Student loan rates may double

Lone rates

Graphic by Chris Cotelesse/The Jambar

Errin Donahue said she had a panic attack at her exit counseling session prior to graduation. She was overwhelmed with about $30,000 in student loan debt.

“I don’t want to spend years paying it back, and it’s going to be hard to find a job that will pay off five years of maximum unsubsidized and subsidized loans,” she said.

If Congress and President Barack Obama don’t finalize a deal by Sunday, new student debt will rise.

The College Cost Reduction and Access Act of 2007 lowered the interest rate on subsidized student loans to 3.4 percent. The rates are set to double on Sunday.

In 2011, about 9,000 Youngstown State University students, or roughly 68 percent, received more than $82 million in federal loans.

For new loans, the increase would mean an average of $1,000 per student in additional debt over the lifetime of the loan. On Tuesday night, Senate leaders announced a tentative compromise.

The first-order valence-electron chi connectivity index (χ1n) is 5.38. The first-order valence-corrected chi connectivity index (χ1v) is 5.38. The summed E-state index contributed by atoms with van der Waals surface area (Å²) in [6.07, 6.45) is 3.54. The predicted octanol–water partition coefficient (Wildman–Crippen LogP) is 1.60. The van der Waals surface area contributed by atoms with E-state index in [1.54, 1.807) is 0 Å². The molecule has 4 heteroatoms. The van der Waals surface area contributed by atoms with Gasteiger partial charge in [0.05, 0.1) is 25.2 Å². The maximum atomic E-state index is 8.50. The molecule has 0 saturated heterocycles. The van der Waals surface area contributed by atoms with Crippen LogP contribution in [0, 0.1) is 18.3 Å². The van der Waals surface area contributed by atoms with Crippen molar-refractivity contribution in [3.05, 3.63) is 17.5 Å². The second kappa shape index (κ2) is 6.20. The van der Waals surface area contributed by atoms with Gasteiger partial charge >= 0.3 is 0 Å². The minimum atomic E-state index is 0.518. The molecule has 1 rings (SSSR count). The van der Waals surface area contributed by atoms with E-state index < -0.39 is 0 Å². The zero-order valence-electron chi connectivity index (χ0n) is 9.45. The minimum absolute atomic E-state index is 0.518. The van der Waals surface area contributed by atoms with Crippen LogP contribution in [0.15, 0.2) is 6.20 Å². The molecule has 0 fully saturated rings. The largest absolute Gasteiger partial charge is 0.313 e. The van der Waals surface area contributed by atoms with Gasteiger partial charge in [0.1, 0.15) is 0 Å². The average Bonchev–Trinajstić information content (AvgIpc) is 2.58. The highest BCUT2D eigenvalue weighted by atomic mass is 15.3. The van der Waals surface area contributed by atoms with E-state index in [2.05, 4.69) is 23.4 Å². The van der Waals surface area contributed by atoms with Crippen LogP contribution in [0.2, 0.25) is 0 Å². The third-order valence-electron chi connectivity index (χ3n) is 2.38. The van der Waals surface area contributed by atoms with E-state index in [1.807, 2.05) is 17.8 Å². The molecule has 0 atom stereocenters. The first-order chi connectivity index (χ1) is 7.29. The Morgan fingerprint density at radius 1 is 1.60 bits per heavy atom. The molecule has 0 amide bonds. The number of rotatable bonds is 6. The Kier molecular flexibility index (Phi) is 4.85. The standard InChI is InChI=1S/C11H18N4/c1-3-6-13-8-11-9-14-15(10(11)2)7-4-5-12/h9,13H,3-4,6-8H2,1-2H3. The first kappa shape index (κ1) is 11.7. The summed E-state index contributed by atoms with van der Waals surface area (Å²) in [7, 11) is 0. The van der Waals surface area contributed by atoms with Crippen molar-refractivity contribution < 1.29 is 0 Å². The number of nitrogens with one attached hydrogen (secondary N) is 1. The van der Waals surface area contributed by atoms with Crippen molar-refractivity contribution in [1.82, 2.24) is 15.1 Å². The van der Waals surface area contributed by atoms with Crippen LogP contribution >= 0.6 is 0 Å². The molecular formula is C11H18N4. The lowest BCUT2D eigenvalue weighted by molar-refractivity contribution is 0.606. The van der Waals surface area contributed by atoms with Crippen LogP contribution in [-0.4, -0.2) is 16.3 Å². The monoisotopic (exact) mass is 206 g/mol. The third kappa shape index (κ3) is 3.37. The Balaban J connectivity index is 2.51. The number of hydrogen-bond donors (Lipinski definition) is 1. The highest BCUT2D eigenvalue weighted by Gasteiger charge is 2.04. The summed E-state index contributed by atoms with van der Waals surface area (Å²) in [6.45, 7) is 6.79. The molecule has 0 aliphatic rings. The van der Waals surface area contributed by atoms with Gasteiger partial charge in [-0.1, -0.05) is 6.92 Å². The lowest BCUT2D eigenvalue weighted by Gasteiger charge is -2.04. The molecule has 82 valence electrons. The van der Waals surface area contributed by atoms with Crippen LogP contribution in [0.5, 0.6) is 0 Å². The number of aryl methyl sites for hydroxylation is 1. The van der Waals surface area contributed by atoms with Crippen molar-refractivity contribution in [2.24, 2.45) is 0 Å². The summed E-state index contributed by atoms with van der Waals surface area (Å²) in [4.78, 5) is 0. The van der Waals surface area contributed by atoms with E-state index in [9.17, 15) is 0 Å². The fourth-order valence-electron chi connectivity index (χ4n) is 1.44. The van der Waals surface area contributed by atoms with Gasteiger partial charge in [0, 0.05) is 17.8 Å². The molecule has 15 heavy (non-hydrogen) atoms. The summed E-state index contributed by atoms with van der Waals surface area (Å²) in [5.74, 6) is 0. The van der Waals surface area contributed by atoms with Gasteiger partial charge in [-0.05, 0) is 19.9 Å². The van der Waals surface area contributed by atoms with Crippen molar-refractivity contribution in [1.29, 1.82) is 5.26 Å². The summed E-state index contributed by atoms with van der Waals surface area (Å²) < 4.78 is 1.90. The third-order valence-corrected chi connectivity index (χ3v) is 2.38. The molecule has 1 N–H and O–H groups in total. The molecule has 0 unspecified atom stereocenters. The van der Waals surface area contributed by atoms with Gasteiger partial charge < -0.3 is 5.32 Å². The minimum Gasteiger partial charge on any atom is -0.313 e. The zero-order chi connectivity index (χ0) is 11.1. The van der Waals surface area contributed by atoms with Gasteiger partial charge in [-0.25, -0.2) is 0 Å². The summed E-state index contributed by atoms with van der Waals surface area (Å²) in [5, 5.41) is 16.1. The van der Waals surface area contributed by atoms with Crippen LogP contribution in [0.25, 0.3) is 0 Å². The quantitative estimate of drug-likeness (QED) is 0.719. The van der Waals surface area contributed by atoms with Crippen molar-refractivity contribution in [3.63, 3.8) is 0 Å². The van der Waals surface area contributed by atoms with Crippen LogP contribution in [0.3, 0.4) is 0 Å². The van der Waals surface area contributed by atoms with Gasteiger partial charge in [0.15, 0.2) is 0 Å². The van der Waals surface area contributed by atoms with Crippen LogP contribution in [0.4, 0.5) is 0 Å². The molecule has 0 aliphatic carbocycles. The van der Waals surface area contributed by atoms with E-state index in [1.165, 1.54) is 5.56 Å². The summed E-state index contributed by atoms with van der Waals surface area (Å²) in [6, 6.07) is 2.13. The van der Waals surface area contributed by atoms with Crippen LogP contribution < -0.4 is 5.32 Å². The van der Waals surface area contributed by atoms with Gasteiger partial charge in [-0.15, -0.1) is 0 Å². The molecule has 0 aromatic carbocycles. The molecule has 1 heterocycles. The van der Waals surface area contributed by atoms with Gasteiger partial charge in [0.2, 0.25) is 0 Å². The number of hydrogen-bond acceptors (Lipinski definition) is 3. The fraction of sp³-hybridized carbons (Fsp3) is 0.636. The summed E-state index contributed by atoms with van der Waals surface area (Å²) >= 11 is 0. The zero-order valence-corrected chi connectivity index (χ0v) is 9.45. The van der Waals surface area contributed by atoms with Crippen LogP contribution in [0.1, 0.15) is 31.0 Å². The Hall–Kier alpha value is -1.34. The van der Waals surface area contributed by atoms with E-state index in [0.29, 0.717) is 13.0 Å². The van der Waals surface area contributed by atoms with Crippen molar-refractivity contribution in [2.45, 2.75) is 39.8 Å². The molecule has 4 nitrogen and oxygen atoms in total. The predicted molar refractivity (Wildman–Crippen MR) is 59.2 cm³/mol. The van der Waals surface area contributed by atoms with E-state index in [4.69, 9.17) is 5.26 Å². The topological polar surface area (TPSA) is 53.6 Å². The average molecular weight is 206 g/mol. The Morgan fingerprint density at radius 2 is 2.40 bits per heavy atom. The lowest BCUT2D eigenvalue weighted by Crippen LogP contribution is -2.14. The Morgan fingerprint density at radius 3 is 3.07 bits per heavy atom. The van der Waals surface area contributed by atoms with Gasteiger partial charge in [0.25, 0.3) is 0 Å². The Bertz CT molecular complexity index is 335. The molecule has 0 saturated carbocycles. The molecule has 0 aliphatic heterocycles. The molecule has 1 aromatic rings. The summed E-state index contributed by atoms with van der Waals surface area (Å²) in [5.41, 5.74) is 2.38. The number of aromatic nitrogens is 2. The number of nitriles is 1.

Senate Majority Leader Harry Reid and Senate Minority Leader Mitch McConnell proposed a one-year solution that would keep rates low by limiting the amount of subsidies on Stafford loans and increasing pension premiums for businesses.

U.S. Sen. Sherrod Brown renewed his call to Congress on Wednesday to pass the bill preventing the interest rate increase.

“With college costs on the rise, allowing the interest rates on federal student loans to double would be salt in the wound for these students who are already likely to graduate with thousands of dollars in loan debt,” Brown said in a press release.

House Majority Leader John Boehner showed support for the Senate’s proposal on Wednesday, but the measure still needs to be finalized.

Bill Johnson, a Republican from Marietta, had already expressed support for student-centered efforts.

“The last thing we want to see is the rates increase,” Johnson said.

“One way to generate revenue elsewhere is to create more taxpayers rather than higher taxes.”

Elaine Ruse, director of the YSU Office of Financial Aid and Scholarships, said it’s a step in the wrong direction.

“Everyone understands budget deficits, but when you’re hitting college students’ wallets to reduce budget deficits, it’s not in the best interest of students attending YSU,” she said.

Despite a potential increase, Ruse doesn’t expect the number of students relying on loans to decrease.

“It hurts our students, but we’re going to process the loans students request regardless of the interest rate because students want and need them,” Ruse said.

Editor’s Note: At the time of publication, Congress was still working to finalize the agreement, but a decision was expected at any time.